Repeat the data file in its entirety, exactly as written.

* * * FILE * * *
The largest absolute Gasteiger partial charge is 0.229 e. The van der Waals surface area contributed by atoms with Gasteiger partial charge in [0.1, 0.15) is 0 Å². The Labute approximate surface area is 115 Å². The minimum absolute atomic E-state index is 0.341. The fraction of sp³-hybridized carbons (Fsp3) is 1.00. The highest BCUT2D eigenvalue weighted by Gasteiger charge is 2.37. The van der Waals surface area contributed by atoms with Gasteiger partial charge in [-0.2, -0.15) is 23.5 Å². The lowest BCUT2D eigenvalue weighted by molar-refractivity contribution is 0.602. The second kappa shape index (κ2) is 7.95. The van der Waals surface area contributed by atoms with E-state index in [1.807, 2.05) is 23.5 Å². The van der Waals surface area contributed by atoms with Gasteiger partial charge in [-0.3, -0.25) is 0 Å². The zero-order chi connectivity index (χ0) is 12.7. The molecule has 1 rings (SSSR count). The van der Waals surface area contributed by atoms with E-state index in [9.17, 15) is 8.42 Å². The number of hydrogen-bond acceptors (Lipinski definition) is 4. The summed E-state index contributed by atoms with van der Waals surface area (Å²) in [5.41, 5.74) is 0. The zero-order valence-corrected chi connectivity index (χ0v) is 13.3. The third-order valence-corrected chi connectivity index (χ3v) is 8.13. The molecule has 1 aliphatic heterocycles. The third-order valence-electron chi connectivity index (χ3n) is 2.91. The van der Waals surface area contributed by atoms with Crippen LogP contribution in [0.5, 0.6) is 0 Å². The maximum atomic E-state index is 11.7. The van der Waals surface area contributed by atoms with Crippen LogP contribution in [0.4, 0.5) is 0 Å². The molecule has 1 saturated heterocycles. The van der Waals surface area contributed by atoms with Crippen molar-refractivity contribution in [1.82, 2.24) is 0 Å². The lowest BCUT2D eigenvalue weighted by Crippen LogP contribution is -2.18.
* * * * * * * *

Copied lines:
The largest absolute Gasteiger partial charge is 0.229 e. The van der Waals surface area contributed by atoms with Gasteiger partial charge in [0.1, 0.15) is 0 Å². The Labute approximate surface area is 115 Å². The minimum absolute atomic E-state index is 0.341. The fraction of sp³-hybridized carbons (Fsp3) is 1.00. The highest BCUT2D eigenvalue weighted by Gasteiger charge is 2.37. The van der Waals surface area contributed by atoms with Gasteiger partial charge in [-0.2, -0.15) is 23.5 Å². The lowest BCUT2D eigenvalue weighted by molar-refractivity contribution is 0.602. The second kappa shape index (κ2) is 7.95. The van der Waals surface area contributed by atoms with E-state index in [1.807, 2.05) is 23.5 Å². The van der Waals surface area contributed by atoms with Gasteiger partial charge in [-0.3, -0.25) is 0 Å². The zero-order chi connectivity index (χ0) is 12.7. The molecule has 1 rings (SSSR count). The van der Waals surface area contributed by atoms with E-state index in [9.17, 15) is 8.42 Å². The number of hydrogen-bond acceptors (Lipinski definition) is 4. The summed E-state index contributed by atoms with van der Waals surface area (Å²) in [5.41, 5.74) is 0. The zero-order valence-corrected chi connectivity index (χ0v) is 13.3. The third-order valence-corrected chi connectivity index (χ3v) is 8.13. The molecule has 1 aliphatic heterocycles. The third-order valence-electron chi connectivity index (χ3n) is 2.91. The van der Waals surface area contributed by atoms with Crippen LogP contribution in [0.5, 0.6) is 0 Å². The maximum atomic E-state index is 11.7. The van der Waals surface area contributed by atoms with Crippen LogP contribution in [0.4, 0.5) is 0 Å². The molecule has 1 saturated heterocycles. The van der Waals surface area contributed by atoms with Crippen molar-refractivity contribution in [1.82, 2.24) is 0 Å². The lowest BCUT2D eigenvalue weighted by Crippen LogP contribution is -2.18.